As multiple spacefaring nations contemplate extended manned missions to Mars and the Moon, health risks could be elevated as travel goes beyond the Earth’s protective magnetosphere into the more intense deep space radiation environment. The primary purpose of this study was to determine whether mortality rates due to cardiovascular disease (CVD), cancer, accidents and all other causes of death differ in (1) astronauts who never flew orbital missions in space, (2) astronauts who flew only in low Earth orbit (LEO), and (3) Apollo lunar astronauts, the only humans to have traveled beyond Earth’s magnetosphere. Results show there were no differences in CVD mortality rate between non-flight (9%) and LEO (11%) astronauts. However, the CVD mortality rate among Apollo lunar astronauts (43%) was 4-5 times higher than in non-flight and LEO astronauts. To test a possible mechanistic basis for these findings, a secondary purpose was to determine the long-term effects of simulated weightlessness and space-relevant total-body irradiation on vascular responsiveness in mice. The results demonstrate that space-relevant irradiation induces a sustained vascular endothelial cell dysfunction. Such impairment is known to lead to occlusive artery disease, and may be an important risk factor for CVD among astronauts exposed to deep space radiation.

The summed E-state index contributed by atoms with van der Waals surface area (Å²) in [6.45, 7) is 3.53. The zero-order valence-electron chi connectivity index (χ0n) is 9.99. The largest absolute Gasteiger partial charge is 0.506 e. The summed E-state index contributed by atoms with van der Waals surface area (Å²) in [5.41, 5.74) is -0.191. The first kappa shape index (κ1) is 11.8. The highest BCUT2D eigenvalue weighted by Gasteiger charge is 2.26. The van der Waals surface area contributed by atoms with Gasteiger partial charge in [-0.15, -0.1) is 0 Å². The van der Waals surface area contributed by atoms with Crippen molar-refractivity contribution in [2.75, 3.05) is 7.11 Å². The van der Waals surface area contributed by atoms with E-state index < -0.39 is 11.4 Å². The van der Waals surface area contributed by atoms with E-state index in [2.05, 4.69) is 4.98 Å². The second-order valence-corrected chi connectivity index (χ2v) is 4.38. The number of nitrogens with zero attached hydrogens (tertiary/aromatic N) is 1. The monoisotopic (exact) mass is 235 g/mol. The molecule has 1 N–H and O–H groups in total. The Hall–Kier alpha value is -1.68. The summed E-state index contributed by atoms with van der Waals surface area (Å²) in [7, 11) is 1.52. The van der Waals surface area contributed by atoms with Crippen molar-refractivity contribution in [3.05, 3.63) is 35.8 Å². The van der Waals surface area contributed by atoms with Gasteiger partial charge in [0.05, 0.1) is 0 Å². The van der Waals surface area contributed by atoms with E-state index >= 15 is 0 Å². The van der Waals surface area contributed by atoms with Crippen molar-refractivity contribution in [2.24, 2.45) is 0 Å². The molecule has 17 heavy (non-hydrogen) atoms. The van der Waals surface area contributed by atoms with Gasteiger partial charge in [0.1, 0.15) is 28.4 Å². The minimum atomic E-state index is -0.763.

Despite public awareness that tobacco secondhand smoke (SHS) is harmful, many people still assume that marijuana SHS is benign. Debates about whether smoke-free laws should include marijuana are becoming increasingly widespread as marijuana is legalized and the cannabis industry grows. Lack of evidence for marijuana SHS causing acute cardiovascular harm is frequently mistaken for evidence that it is harmless, despite chemical and physical similarity between marijuana and tobacco smoke. We investigated whether brief exposure to marijuana SHS causes acute vascular endothelial dysfunction.